Rodwell Arlie Anthony POOLE, Petitioner, v. Michael B. MUKASEY,* Attorney General of the United States, Department of Homeland Security, and Immigration and Customs Enforcement (ICE), Respondents.
This petition to review a decision of the Board of Immigration Appeals (“BIA”) primarily concerns the proper disposition of the petitioner's claim for derivative citizenship. Rodwell Arlie Anthony Poole, a native and citizen of Guyana, who has been a lawful permanent resident of the United States since 1976, seeks review of a decision of the BIA, dismissing as untimely his appeal from an Immigration Judge's (“IJ”) order of removal. We lack jurisdiction to consider all of his claims except his claim for derivative citizenship, as to which we remand. We therefore dismiss in part and remand in part.
Poole was admitted to the United States as a lawful permanent resident in 1976, at the age of ten, along with his mother. His parents immigrated from Guyana and never married. Poole was raised by his mother through whom he claims derivative citizenship. She applied for citizenship in November 1982, when Poole was 16. Her citizenship application was granted on November 27, 1984, nine months after Poole's eighteenth birthday.1 Poole has three children, aged nineteen, fourteen, and ten, all of whom are citizens.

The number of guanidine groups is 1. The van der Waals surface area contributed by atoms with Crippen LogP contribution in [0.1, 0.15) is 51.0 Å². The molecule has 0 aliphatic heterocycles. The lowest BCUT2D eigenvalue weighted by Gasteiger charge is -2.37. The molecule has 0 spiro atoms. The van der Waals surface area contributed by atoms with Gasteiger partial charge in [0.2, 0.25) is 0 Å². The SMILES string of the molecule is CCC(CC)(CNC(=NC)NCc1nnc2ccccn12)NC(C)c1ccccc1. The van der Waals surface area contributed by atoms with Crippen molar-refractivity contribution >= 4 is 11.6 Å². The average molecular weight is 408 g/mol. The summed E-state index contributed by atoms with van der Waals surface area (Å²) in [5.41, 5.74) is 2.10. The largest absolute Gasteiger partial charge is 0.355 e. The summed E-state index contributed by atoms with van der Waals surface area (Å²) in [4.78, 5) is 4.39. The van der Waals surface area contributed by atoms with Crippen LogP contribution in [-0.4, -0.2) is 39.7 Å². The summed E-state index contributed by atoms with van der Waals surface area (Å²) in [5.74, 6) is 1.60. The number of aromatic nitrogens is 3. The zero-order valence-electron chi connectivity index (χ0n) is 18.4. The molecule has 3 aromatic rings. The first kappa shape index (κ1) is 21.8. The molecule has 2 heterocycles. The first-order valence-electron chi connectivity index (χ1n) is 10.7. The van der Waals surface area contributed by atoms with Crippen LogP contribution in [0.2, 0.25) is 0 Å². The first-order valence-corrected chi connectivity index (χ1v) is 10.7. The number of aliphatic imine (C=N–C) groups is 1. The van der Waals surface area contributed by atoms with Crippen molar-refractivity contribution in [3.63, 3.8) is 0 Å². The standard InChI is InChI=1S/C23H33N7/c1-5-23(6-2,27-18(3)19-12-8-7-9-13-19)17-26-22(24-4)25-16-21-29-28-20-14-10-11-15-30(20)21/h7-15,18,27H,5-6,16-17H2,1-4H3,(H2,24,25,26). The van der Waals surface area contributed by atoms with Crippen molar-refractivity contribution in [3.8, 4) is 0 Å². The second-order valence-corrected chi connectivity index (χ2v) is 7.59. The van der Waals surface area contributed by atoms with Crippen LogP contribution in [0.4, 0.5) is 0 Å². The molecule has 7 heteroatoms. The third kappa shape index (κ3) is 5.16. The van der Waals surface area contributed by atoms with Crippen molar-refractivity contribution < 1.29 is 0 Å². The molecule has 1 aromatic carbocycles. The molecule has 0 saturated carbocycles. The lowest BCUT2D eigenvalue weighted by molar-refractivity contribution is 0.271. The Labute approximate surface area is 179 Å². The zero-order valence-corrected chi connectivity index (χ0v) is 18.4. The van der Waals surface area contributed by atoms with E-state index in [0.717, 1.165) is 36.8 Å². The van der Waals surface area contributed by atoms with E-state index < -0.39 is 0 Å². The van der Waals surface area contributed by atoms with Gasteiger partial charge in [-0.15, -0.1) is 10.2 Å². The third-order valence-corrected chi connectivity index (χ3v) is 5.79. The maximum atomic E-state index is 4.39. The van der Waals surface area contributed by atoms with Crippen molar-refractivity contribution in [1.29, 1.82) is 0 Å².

Between April 1997 and January 2000, Poole was convicted of several crimes in New York state court including: third-degree misdemeanor assault, second-degree felony assault, first-degree reckless endangerment and third-degree criminal possession of a weapon.
In June 2002, Poole was served with notice to appear in immigration court to answer the charges that he is subject to removal as an alien convicted of an aggravated felony and as an alien convicted for a firearms offense. See 8 U.S.C. § 1227(a)(2)(A)(iii) (aggravated felon); id. at 1227(a)(2)(C) (firearms offense).
Poole admitted the allegations against him, except for the allegation that he is an alien. He contended that he was entitled to derivative citizenship through his mother, or, alternatively, that he is entitled to be considered a national of the United States on the theory that he would have derived citizenship through his mother but for the delay of the Immigration and Naturalization Service (“INS”) in processing her citizenship application.